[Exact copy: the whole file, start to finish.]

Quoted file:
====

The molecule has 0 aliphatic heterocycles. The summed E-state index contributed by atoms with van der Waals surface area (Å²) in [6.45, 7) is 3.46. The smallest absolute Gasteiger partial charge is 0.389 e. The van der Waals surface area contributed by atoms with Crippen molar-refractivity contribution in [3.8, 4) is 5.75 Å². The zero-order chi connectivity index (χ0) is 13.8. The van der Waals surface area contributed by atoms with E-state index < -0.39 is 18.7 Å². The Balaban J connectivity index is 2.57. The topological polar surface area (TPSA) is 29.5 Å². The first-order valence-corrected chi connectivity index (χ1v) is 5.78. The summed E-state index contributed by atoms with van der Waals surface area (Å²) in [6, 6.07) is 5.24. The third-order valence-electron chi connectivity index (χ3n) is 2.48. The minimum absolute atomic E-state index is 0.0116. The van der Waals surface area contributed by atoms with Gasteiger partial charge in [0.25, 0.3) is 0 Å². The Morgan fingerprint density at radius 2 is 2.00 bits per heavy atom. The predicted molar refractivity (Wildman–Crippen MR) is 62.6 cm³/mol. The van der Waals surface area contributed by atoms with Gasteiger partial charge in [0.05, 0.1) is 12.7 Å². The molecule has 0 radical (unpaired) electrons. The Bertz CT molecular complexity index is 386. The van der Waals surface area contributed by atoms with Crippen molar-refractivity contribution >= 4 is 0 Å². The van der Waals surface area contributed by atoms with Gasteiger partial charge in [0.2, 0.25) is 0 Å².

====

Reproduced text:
The molecule has 0 aliphatic heterocycles. The summed E-state index contributed by atoms with van der Waals surface area (Å²) in [6.45, 7) is 3.46. The smallest absolute Gasteiger partial charge is 0.389 e. The van der Waals surface area contributed by atoms with Crippen molar-refractivity contribution in [3.8, 4) is 5.75 Å². The zero-order chi connectivity index (χ0) is 13.8. The van der Waals surface area contributed by atoms with E-state index < -0.39 is 18.7 Å². The Balaban J connectivity index is 2.57. The topological polar surface area (TPSA) is 29.5 Å². The first-order valence-corrected chi connectivity index (χ1v) is 5.78. The summed E-state index contributed by atoms with van der Waals surface area (Å²) in [6, 6.07) is 5.24. The third-order valence-electron chi connectivity index (χ3n) is 2.48. The minimum absolute atomic E-state index is 0.0116. The van der Waals surface area contributed by atoms with Gasteiger partial charge in [0.25, 0.3) is 0 Å². The Morgan fingerprint density at radius 2 is 2.00 bits per heavy atom. The predicted molar refractivity (Wildman–Crippen MR) is 62.6 cm³/mol. The van der Waals surface area contributed by atoms with Gasteiger partial charge in [0.05, 0.1) is 12.7 Å². The molecule has 0 radical (unpaired) electrons. The Bertz CT molecular complexity index is 386. The van der Waals surface area contributed by atoms with Crippen molar-refractivity contribution >= 4 is 0 Å². The van der Waals surface area contributed by atoms with Gasteiger partial charge in [0.2, 0.25) is 0 Å².